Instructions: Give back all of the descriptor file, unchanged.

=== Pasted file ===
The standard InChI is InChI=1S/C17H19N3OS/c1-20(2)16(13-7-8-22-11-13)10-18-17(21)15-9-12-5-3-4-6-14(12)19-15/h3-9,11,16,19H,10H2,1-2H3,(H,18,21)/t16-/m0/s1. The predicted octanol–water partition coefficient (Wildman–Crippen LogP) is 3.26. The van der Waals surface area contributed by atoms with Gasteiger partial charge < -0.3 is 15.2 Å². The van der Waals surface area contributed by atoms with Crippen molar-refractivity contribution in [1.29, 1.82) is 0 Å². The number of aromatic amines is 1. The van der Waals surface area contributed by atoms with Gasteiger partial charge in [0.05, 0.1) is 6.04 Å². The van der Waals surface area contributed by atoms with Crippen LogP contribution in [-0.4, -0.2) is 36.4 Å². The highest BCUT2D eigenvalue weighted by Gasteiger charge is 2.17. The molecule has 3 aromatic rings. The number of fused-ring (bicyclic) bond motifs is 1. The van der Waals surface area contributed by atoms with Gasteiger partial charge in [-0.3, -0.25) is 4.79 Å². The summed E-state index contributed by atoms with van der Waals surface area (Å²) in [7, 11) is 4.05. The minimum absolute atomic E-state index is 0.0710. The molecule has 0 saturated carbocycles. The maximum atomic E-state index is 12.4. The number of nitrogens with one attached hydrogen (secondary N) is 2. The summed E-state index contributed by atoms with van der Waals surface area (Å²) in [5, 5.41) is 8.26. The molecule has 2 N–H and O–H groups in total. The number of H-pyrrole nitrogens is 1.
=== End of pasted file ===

The standard InChI is InChI=1S/C17H19N3OS/c1-20(2)16(13-7-8-22-11-13)10-18-17(21)15-9-12-5-3-4-6-14(12)19-15/h3-9,11,16,19H,10H2,1-2H3,(H,18,21)/t16-/m0/s1. The predicted octanol–water partition coefficient (Wildman–Crippen LogP) is 3.26. The van der Waals surface area contributed by atoms with Gasteiger partial charge < -0.3 is 15.2 Å². The van der Waals surface area contributed by atoms with Crippen molar-refractivity contribution in [1.29, 1.82) is 0 Å². The number of aromatic amines is 1. The van der Waals surface area contributed by atoms with Gasteiger partial charge in [0.05, 0.1) is 6.04 Å². The van der Waals surface area contributed by atoms with Crippen LogP contribution in [-0.4, -0.2) is 36.4 Å². The highest BCUT2D eigenvalue weighted by Gasteiger charge is 2.17. The molecule has 3 aromatic rings. The number of fused-ring (bicyclic) bond motifs is 1. The van der Waals surface area contributed by atoms with Gasteiger partial charge in [-0.3, -0.25) is 4.79 Å². The summed E-state index contributed by atoms with van der Waals surface area (Å²) in [7, 11) is 4.05. The minimum absolute atomic E-state index is 0.0710. The molecule has 0 saturated carbocycles. The maximum atomic E-state index is 12.4. The number of nitrogens with one attached hydrogen (secondary N) is 2. The summed E-state index contributed by atoms with van der Waals surface area (Å²) in [5, 5.41) is 8.26. The molecule has 2 N–H and O–H groups in total. The number of H-pyrrole nitrogens is 1.